The top executives including the CEO of HSBC Holdings plc (HBC) are set to face a tough inquiry by the congressional committee for their alleged involvement in money laundering during the period 2004-2010.
Moreover, the representatives of the regulatory authority – Comptroller of the Currency – are also summoned for the judicial inquiry for their negligence. This reflects the U.S. government’s constant efforts to restrain funding that were made available for anti-social activities.
After year-long investigation into bank’s compliance with anti-money laundering rules, the subcommittee has accused the bank of failing to meet those rules. This could possibly result in hefty penalties, amounting around a billion, for HSBC. Apart from the senatorial committee, the Department of Justice and the Office of Foreign Asset Control are also investigating the bank regarding the same.
The investigation revealed substantial lapses in the bank's anti-money laundering compliance. This resulted into a worldwide displacement of funds from riskier nations through the bank. Controversial transactions pertaining to its Iranian clientele and the illegal narcotics trade in Mexico have drawn maximum attention.
The U.S. and the European Union is seeking to curb Iran’s various contentious projects. As a result, it has been trying to stop funding made available to the Iranian government by keeping a tab on the country’s banking activities.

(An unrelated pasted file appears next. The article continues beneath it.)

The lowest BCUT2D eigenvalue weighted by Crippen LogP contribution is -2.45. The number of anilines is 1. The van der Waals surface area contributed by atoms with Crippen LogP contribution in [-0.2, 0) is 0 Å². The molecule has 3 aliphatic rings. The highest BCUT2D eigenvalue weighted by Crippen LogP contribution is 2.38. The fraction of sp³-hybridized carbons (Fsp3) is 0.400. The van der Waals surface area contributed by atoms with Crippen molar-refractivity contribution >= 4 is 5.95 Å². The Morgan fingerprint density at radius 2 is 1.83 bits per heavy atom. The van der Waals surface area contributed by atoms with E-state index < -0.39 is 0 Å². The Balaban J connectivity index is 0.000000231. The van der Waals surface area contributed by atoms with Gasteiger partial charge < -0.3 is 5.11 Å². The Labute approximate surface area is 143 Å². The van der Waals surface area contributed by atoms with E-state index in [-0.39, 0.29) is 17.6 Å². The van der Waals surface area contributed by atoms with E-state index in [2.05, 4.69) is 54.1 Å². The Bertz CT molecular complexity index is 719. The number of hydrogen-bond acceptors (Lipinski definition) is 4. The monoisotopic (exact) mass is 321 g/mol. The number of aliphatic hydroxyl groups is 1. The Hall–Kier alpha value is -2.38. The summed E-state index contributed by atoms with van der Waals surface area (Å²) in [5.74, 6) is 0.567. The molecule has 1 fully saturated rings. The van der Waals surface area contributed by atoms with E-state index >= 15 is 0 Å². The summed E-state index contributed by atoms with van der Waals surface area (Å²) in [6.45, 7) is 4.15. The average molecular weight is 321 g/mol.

Moreover, the U.S. is trying to curb drugs trade in Mexico. Consequently, HSBC’s carelessness regarding the money laundering rules has not gone down very well with the American government.
HSBC is already facing a probe related to rigging of the London Interbank Offered Rate, or the LIBOR. Although the bank is not officially charged for any wrongdoing, such news and investigations will surely dent the goodwill of the company.
Other Banks Involved in the Scandal
Earlier this year, the U.S. government held Netherlands-based ING Groep NV (ING) responsible for transferring billions of dollars through the American financial system to nations that were economically restricted by the U.S. As a result, ING bank ended up paying $619 million in penalties.
Moreover, Wachovia bank, acquired by Wells Fargo & Company (WFC) in 2008, was accused of facilitating funds transfer related to Mexican Drug cartel. It ended up paying $160 million as compensation.
HSBC should be praised extending full-fledged support to the U.S. regulators and law enforcement bodies in conducting the investigation. However, it must be mentioned that negligence relating to such critical rules is not inevitable since it exposes the entire world to dangers with dire consequences.
Shares of HSBC currently retain a Zacks #2 Rank, which translates into a short-term Buy rating. Considering the fundamentals, we also maintain a long-term Neutral recommendation on the stock.
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